BROWNSVILLE, Texas — Two South Texas women were sentenced Thursday to lengthy federal prison sentences following their convictions for smuggling methamphetamine inside bottles of fabric softener and soap.
This sentence was announced by U.S. Attorney Kenneth Magidson, Southern District of Texas. This investigation was conducted by U.S. Immigration and Customs Enforcement’s (ICE) Homeland Security Investigations (HSI), and U.S. Customs and Border Protection (CBP).
Crystal Yvette Martinez, 25, and Tina Marie Trevino, 24, both from Brownsville, were sentenced March 3 by U.S. District Judge Hilda Judge Tagle to 240 months and 75 months in federal prison, respectively. Both will also serve five years of supervised release after they complete their prison sentences. Martinez was convicted Nov. 19, 2014, following a two-day trial; Trevino pleaded guilty Nov. 5, 2014.
According to court documents, on or about May 19, 2014, Martinez was a passenger in a black Chevy Tahoe driven by Trevino. The two women presented themselves at the B & M International Port of Entry in Brownsville with a large quantity of Downy fabric softener bottles and Zote soaps. Trevino told officers that the fabric softener and soaps were for a laundromat business she was starting.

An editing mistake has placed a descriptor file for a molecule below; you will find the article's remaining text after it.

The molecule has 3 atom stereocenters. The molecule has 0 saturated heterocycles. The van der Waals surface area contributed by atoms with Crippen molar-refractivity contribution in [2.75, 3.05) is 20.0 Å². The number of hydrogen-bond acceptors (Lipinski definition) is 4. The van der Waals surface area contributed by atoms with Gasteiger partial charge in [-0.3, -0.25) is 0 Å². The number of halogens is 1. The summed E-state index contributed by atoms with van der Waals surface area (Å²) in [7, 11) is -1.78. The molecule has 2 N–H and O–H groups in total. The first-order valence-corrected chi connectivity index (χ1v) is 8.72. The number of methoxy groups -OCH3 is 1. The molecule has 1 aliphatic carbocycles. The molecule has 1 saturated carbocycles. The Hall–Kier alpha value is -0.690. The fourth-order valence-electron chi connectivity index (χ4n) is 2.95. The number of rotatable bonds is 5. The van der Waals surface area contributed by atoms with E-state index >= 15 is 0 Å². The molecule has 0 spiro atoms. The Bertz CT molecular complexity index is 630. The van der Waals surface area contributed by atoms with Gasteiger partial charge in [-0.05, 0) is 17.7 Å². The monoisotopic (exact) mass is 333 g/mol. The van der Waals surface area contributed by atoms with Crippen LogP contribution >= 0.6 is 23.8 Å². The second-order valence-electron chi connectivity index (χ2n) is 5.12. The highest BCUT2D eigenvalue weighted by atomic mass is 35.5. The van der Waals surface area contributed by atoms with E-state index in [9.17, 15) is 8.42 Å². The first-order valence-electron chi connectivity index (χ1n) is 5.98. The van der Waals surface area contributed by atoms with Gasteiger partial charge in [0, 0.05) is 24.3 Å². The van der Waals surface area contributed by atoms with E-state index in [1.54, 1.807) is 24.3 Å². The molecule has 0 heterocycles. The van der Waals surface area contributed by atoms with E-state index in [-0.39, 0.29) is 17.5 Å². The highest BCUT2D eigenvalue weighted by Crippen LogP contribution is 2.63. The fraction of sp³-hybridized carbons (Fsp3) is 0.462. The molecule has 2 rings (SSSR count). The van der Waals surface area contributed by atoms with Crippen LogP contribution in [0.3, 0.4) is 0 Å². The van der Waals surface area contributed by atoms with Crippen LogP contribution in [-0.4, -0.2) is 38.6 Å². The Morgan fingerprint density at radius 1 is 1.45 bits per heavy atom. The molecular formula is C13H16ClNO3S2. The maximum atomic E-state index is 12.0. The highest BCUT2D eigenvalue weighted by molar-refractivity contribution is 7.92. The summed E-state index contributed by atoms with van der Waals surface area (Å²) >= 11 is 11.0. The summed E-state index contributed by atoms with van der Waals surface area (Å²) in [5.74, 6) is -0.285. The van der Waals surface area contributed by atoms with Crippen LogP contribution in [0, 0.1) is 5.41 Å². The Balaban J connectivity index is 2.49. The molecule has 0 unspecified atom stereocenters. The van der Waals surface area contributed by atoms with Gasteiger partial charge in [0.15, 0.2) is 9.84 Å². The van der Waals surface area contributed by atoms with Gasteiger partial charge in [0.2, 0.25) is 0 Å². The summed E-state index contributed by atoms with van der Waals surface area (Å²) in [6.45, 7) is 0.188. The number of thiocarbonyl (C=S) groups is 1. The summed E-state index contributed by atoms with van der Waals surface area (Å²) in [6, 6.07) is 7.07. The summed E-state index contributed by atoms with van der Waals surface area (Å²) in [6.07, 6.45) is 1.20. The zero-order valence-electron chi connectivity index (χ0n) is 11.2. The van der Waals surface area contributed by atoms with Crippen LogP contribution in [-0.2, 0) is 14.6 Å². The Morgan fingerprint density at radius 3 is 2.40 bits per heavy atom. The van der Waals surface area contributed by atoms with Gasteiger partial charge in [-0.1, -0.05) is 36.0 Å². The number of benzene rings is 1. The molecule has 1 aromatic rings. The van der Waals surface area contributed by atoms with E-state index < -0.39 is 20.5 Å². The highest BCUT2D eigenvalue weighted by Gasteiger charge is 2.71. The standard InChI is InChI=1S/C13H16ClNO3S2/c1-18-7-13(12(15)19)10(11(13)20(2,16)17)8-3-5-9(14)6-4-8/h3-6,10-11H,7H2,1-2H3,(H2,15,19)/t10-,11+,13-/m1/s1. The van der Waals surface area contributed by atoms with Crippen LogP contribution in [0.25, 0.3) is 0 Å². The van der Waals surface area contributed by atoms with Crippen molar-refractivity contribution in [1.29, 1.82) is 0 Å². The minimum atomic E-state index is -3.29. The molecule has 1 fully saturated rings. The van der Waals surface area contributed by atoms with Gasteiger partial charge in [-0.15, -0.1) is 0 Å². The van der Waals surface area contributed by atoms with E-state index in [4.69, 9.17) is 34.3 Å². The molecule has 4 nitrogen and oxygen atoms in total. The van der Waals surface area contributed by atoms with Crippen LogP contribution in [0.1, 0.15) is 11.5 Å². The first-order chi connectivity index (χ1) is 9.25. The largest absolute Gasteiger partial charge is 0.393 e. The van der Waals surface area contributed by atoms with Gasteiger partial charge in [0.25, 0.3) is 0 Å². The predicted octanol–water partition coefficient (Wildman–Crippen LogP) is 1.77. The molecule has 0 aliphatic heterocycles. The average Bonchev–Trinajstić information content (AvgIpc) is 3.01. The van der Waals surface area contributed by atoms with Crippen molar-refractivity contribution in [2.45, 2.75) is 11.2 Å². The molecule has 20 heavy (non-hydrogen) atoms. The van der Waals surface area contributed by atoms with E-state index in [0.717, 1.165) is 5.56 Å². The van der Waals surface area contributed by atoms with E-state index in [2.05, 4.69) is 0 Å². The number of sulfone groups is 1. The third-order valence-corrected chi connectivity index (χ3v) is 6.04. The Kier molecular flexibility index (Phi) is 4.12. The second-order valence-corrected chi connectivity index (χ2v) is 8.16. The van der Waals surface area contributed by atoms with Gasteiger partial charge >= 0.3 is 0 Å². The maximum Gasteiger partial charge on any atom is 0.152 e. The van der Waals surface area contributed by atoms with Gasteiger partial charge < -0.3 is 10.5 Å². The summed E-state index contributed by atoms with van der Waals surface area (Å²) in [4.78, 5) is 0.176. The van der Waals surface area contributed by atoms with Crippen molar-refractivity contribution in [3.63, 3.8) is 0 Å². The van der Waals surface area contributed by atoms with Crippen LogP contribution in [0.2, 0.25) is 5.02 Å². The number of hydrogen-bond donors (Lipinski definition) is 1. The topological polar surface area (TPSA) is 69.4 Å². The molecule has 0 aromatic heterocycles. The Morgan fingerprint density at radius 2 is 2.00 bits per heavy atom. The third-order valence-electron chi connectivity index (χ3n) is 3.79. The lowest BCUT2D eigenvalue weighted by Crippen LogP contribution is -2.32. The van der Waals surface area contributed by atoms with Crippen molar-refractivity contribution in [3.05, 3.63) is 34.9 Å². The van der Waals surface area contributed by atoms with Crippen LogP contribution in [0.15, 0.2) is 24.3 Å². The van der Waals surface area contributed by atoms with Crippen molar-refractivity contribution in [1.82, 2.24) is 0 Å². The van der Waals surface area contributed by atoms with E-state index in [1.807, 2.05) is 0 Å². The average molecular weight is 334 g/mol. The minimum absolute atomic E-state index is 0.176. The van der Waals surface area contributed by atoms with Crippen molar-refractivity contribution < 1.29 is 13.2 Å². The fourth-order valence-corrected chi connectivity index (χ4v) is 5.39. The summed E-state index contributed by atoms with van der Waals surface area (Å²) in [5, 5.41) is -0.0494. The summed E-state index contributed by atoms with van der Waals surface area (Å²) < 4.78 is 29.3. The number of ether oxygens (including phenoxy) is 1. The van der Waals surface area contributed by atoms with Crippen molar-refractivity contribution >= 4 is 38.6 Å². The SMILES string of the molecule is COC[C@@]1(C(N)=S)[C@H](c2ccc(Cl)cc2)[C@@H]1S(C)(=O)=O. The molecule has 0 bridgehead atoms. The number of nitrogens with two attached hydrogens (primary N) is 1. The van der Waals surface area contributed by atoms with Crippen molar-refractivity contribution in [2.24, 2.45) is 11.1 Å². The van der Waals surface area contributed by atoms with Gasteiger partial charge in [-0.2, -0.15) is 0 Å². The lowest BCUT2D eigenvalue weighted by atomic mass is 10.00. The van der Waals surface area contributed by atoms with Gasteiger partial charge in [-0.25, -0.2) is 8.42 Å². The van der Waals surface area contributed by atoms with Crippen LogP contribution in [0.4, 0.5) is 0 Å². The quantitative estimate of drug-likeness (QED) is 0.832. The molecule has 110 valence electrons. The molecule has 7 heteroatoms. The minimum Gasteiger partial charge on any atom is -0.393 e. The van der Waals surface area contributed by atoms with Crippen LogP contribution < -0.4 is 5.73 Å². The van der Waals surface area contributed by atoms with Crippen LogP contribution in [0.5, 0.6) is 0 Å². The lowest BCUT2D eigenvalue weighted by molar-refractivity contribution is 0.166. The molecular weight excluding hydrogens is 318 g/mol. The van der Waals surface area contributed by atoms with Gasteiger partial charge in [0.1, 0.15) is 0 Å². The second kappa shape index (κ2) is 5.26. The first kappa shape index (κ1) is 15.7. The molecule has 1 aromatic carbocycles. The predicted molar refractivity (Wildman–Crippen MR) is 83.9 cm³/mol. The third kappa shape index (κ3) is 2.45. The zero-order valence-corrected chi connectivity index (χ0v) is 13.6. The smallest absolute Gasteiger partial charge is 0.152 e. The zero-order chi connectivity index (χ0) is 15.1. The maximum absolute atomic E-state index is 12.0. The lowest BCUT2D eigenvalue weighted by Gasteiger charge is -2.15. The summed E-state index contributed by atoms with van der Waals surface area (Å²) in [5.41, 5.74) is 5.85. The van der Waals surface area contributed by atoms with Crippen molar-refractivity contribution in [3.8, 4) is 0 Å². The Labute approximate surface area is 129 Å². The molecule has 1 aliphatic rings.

The vehicle and occupants were sent to secondary inspection where a canine alerted to the presence of narcotics. CBP officers field tested the contents of the bottles and soaps which yielded a positive result for the properties of methamphetamine. The total weight of the substances was 115.94 kilograms or 255 pounds.
Trevino admitted she was aware she was bringing an illegal drug into the United States, but Martinez denied knowing. However, a CBP officer testified that the two women were seen crossing the border with the same type of merchandise (fabric softener and soaps) May 18, 2014, the evening before their arrest. Trevino admitted that the trip the night before was a dry run to determine how port-of-entry inspectors would react. Trevino testified at trial that both women were aware they were bringing in drugs and that they both would share in the profits of $5,000 for the trip.
The jury ultimately returned a verdict of guilty against Martinez on all four counts as charged to include conspiring to possess with the intent to import and distribute115 kilograms of methamphetamine.
Both women will remain in custody pending transfer to a U.S. Bureau of Prisons facility to be determined in the near future.
Assistant U.S. Attorneys Ana Cano and Joe Esquivel, Southern District of Texas, prosecuted this case.